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phase

 [fāz]
1. one of the aspects or stages through which a varying entity may pass.
2. In physical chemistry, any physically or chemically distinct, homogeneous, and mechanically separable part of a system.
phase 0 in cardiac physiology, the phase representing the upstroke of the action potential, in which rapid depolarization occurs after the cell reaches or is driven to threshold potential. It is the result of the opening of fast sodium channels and calcium channels.
phase 1 in cardiac physiology, the initial rapid repolarization phase of the action potential, caused by the closure of the fast sodium channels and an exodus of potassium from the cell.
phase 2 in cardiac physiology, the phase representing the plateau of the action potential, which contributes to the refractory period of the heart; there is a slow entry of calcium into the cell. It is the result of a balance between inward and outward currents and is particularly long in Purkinje and ventricular cells.
phase 3 in cardiac physiology, the terminal rapid repolarization phase of the action potential; it begins with the closing of the slow channels, resulting in an exodus of potassium from the cell and the activation of the sodium-potassium pump. The result is reestablishment of the normal resting potential.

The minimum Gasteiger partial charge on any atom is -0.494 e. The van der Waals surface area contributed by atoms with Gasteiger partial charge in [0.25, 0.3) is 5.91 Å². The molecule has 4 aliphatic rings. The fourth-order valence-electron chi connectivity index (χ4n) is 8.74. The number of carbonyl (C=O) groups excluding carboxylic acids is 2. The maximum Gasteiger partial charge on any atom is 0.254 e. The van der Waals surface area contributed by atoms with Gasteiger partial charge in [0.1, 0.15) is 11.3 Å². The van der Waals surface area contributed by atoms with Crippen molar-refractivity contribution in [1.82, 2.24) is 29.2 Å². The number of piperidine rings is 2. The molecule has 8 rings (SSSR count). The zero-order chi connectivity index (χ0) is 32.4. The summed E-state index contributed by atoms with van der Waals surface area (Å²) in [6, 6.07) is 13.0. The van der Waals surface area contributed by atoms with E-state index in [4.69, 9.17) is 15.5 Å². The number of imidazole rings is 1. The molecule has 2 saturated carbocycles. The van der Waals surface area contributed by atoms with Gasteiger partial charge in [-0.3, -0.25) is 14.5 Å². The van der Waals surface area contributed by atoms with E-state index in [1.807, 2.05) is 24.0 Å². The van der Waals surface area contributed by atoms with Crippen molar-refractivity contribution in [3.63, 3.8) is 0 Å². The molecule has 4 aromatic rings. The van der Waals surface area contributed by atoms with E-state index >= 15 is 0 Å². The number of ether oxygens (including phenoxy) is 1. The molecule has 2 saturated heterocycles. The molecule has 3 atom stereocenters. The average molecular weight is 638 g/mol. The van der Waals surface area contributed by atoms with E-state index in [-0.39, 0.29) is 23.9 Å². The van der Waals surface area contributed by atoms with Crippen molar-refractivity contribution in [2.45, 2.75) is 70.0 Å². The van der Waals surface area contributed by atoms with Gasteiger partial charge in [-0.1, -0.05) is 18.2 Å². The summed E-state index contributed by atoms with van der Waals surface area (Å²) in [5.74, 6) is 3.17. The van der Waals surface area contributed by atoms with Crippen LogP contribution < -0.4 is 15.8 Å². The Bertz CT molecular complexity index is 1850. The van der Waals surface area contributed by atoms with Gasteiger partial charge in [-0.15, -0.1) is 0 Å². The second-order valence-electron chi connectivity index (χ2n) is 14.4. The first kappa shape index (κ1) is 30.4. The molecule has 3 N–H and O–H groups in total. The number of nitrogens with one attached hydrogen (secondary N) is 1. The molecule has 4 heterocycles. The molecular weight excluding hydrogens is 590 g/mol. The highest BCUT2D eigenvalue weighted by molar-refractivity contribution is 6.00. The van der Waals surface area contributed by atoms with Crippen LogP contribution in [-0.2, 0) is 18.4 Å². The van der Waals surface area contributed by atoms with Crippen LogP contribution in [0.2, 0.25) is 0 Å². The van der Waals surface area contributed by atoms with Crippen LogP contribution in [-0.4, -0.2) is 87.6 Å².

phase 4 in cardiac physiology, the phase representing electrical diastole, i.e. the time between action potentials. It is the resting phase of the electrical cardiac cycle and is steadily maintained in nonpacemaker cells. In pacemaker cells, the membrane potential is normally reduced slowly until threshold potential is reached; if there is an outside stimulus, it may be driven down more rapidly.
continuous phase in a heterogeneous system, the component in which the disperse phase is distributed, corresponding to the solvent in a true solution. See also colloid.
disperse phase the discontinuous portion of a heterogeneous system, corresponding to the solute in a true solution.
G1 phase a part of the cell cycle during interphase, lasting from the end of cell division (the M phase) until the start of DNA synthesis (the S phase).
G2 phase a relatively quiescent part of the cell cycle during interphase, lasting from the end of DNA synthesis (the S phase) until the start of cell division (the M phase).